Thunder Bay Symphony Orchestra appeals to public for financial help

The Thunder Bay Symphony Orchestra is facing a cash flow crisis.
The Thunder Bay Symphony Orchestra could receive up to 50 per cent of this year's grant before the 2016 budget is finalized. (
It's been a tough few years for the Thunder Bay Symphony Orchestra. Their government funding, which had been flatlined for several years, was cut. Now they're scrambling. 9:52

The Thunder Bay Symphony Orchestra is facing a cash flow crisis.

The orchestra has seen its funding from provincial and federal sources frozen for the last six years, and then further reduced five to 10 per cent.
Thunder Bay Symphony Orchestra board chair Paul Inksetter says receiving a larger piece of its annual grant from the city would help them make it to the June 30 end to their fiscal year. (CBC)

TBSO board chair Paul Inksetter told CBC News it's always a struggle to keep the orchestra afloat, and that's why they're now appealing for help from the public.

"Our best chance are the people of Thunder Bay, who have always very generously and enthusiastically supported the symphony," he said.

"That's why we're having a great fundraising campaign right now to persuade people to help us through this cash flow crisis."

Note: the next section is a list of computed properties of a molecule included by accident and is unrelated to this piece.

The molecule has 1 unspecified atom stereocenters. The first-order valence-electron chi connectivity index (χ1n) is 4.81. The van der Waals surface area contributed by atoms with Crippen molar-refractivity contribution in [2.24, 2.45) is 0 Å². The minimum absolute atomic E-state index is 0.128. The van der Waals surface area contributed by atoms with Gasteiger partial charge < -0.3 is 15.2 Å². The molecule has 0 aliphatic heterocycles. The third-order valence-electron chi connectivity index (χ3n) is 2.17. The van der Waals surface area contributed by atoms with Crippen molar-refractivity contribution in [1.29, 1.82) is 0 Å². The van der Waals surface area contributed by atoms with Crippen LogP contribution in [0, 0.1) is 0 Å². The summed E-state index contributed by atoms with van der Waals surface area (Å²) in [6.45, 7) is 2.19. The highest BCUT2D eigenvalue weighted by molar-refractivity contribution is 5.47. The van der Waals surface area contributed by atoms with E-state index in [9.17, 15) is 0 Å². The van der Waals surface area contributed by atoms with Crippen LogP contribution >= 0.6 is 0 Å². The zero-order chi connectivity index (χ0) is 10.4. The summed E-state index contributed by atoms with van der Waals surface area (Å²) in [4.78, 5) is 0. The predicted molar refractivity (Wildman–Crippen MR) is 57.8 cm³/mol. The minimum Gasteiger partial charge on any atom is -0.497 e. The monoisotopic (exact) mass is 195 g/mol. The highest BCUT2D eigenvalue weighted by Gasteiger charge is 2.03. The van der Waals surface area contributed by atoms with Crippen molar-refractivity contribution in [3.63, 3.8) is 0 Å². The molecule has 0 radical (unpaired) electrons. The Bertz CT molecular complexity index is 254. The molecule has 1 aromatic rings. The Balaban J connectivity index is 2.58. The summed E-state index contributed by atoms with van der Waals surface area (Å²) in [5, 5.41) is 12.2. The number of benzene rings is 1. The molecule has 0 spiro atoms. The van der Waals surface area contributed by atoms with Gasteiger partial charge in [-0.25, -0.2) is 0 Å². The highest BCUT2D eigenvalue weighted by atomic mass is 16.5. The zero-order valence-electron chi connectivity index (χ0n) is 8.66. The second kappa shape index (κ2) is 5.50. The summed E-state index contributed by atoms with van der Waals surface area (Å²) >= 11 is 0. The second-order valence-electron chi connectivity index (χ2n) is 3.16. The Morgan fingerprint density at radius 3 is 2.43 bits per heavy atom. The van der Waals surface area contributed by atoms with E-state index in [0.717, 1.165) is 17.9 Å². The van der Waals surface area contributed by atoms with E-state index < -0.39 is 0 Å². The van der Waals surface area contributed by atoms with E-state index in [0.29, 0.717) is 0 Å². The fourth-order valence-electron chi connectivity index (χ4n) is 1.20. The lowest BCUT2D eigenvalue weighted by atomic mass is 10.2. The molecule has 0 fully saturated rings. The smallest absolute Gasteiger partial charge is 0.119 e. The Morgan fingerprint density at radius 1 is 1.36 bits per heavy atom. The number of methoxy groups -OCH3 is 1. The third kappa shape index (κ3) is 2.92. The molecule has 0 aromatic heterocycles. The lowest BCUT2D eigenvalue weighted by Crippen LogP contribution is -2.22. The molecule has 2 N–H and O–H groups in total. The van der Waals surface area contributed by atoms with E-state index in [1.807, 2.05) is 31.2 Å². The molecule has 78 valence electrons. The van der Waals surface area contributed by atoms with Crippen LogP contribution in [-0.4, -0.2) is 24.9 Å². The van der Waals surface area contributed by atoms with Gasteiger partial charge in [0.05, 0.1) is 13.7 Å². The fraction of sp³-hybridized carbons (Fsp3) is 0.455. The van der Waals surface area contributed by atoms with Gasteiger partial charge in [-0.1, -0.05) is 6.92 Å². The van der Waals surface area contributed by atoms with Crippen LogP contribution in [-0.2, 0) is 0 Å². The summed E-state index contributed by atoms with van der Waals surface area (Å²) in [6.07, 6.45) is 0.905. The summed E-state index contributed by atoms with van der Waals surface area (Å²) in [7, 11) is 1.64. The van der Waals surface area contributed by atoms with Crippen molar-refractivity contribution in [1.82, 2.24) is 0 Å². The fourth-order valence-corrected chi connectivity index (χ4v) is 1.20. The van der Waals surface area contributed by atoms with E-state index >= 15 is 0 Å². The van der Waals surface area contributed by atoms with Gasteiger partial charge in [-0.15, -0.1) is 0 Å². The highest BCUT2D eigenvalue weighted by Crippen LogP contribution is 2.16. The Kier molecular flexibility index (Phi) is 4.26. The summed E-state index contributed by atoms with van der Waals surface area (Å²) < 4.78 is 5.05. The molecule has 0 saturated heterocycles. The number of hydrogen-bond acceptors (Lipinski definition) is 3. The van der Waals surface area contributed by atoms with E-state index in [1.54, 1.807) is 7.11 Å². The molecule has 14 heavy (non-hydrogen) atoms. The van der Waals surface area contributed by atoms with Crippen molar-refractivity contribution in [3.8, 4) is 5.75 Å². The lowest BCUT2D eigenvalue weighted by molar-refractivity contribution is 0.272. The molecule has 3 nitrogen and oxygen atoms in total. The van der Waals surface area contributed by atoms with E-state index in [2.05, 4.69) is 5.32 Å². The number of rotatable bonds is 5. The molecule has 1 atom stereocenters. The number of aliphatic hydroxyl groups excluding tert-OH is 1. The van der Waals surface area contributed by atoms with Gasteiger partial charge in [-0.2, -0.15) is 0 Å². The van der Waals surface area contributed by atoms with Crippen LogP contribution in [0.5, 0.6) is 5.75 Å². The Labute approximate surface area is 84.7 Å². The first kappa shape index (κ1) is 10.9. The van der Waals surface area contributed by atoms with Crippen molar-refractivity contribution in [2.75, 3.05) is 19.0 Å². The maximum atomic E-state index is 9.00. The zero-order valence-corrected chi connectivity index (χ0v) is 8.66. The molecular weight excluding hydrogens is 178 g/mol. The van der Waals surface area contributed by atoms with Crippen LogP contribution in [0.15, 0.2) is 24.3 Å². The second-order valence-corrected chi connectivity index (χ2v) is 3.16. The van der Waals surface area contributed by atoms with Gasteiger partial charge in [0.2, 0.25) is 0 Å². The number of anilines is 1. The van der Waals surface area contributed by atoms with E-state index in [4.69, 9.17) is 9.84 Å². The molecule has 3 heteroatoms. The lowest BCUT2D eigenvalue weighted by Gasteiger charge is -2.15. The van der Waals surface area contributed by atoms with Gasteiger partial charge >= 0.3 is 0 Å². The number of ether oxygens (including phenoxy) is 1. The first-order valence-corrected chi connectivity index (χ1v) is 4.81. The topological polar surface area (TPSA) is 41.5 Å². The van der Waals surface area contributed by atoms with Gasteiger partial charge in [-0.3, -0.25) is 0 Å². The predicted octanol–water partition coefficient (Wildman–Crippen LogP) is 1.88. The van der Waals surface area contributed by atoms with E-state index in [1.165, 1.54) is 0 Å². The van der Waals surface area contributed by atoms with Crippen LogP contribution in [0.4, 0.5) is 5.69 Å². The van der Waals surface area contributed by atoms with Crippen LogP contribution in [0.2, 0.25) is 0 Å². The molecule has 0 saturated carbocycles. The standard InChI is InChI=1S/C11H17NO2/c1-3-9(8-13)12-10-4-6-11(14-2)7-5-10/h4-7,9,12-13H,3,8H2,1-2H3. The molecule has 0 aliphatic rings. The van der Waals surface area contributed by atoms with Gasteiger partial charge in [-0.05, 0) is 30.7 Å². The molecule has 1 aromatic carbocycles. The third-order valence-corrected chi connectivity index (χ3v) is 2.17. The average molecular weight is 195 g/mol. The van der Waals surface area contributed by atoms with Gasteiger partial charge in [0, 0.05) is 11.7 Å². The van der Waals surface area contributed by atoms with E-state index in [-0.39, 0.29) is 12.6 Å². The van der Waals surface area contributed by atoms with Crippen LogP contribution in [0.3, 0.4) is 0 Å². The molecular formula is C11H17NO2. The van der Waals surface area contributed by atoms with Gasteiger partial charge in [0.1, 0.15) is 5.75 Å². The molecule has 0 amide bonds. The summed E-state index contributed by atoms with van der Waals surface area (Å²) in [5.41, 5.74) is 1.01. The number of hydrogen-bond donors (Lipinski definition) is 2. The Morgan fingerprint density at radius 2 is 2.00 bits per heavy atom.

The TBSO — which is celebrating its 55th season — has set a campaign goal of $225,000.

TBSO 'absolutely first-class'

Inksetter noted ticket sales have actually risen in the last few years, despite waning corporate sponsorship and government funding.

The Thunder Bay Symphony Orchestra is the only professional orchestra between Toronto and Winnipeg, said Inksetter, with 30 musicians playing "absolutely first-class, high quality music." 

The musicians "also have just the most amazing dedication and commitment to the orchestra," he said. "They recognize the situation that we're in, and they're out helping fundraise."

Inksetter said he believes Thunder Bay knows the value of the orchestra, and he is optimistic that the financial hurdle can be overcome.